Chavismo pt. II is off to a rocky start.
Last week, international media outlets got word of Venezuela’s toilet paper shortage and plan to import 50 million toilet paper rolls before supermarkets were totally wiped clean. This is a major setback for Chávez’s successor, who has carried out Chávez’s tradition of controlling markets and setting rigid price controls.
Scarcity is nothing new to Venezuelans. Venezuelan residents are accustomed to scarcities of milk, sugar, and chicken. The following video went viral in early 2013, showing Venezuelans fighting at a grocery store’s meat counter over chicken. The video’s narration begins, “Any random day in a Supermarket in Maracaibo … everything appears normal … until it is rumored that the chicken is arriving!”
The jovial, light-hearted shoppers begin pushing, shoving, and throwing elbow as the narrator explains that there has not been chicken in Venezuela since December.
However, this time seems different. Seventy year-old Maria Rojas said, “Even at my age, I’ve never seen this” as she spent two weeks searching for toilet paper until she finally found some at a supermarket in Caracas.
As shoppers like Rojas spend their days searching for basic goods instead of working or contributing to the economy, chaos ensues. Maduro’s government is scrambling to come up with a decent explanation for the shortages, and has thus far come up with two meager solutions: blaming it on the media, and importing large quantities into the country.
Maduro’s Commerce Minister, Alejandro Fleming, blamed the shortage on a "media campaign that has been generated to disrupt the country," in turn causing widespread panic and excessive demand from Venezuelans. According to the government’s consumption forecasts, Venezuelans usually consume 125 million rolls per month. Fleming stated that they are inclined to believe that they will consume 40 million more rolls this month, due to the crisis.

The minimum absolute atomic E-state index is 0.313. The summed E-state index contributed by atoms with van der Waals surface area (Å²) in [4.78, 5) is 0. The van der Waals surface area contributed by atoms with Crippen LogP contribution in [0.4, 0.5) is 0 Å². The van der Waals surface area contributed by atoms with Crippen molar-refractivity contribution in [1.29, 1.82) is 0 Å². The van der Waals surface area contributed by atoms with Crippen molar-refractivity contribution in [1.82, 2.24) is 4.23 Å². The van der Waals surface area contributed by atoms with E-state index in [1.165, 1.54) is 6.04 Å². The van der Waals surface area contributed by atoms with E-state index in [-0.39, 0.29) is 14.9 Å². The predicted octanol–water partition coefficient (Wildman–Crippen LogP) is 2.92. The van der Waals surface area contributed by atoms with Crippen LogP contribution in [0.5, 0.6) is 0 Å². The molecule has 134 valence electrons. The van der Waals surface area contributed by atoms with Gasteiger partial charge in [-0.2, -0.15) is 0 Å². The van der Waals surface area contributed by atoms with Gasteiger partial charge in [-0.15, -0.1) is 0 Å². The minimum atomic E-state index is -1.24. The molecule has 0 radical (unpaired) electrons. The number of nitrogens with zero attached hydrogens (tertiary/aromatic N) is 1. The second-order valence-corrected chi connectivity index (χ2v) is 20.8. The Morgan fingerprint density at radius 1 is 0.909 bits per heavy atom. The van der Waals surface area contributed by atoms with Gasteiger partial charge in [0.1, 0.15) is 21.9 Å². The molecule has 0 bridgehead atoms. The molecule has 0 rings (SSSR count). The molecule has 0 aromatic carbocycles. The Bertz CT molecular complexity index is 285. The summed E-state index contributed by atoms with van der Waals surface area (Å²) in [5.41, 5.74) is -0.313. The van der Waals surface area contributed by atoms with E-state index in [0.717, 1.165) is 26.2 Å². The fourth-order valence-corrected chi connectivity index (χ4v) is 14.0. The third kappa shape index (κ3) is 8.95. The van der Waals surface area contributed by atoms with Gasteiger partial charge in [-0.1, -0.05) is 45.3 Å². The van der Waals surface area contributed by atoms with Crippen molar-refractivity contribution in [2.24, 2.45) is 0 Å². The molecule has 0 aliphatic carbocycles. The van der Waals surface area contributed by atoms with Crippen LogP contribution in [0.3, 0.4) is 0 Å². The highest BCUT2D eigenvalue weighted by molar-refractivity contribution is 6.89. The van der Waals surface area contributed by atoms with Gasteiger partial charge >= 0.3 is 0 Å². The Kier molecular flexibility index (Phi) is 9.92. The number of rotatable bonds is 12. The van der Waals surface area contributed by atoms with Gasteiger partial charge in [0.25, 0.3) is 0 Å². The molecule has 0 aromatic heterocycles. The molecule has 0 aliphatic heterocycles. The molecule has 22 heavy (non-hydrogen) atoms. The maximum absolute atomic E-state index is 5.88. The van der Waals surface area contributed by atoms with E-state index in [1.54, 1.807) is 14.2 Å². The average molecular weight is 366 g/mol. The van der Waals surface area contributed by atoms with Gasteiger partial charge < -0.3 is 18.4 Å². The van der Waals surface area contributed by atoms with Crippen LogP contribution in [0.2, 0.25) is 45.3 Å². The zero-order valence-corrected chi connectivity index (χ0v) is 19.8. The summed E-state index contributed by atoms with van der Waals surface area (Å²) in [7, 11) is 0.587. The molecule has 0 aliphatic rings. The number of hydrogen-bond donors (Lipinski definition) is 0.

This is not to say that Venezuelans are actually consuming 40 million more rolls of toilet paper per month — indeed, there is lots of hoarding going on as citizens lose more and more trust in the country’s broken markets and collapsing private sector. A large part of the problem lies in the fact that the central government feels the need to forecast consumption and suppress prices for each industry, instead of let the markets operate and react to demand fluctuations on their own.
The second insufficient solution Maduro’s regime is offering to make up for the shortage is to import 50 million rolls of toilet paper into the country, along with 760,000 tons of food to make up for long-standing food shortages. While many of us millennials don’t remember the shortages in the Soviet Union, we should know that they looked very similar to today’s Venezuela. In the Soviet Union, government price controls (below the market level) only caused the shortages to worsen. If Maduro thinks that 50 million rolls of toilet paper and 760,000 tons of food is the solution to the shortages, then I would recommend that he take a history lesson. Indeed, they will only make the shortages worse.
If there is one thing that the toilet paper shortage does show, it is that Maduro’s leadership is just another leaf from Chávez’s book of self-imposed restrictions and suffering. As long as he continues wearing the chavismo jacket and blaming his country’s problems on the media, we can predict more hardship (and less toilet paper) for the Venezuelan people.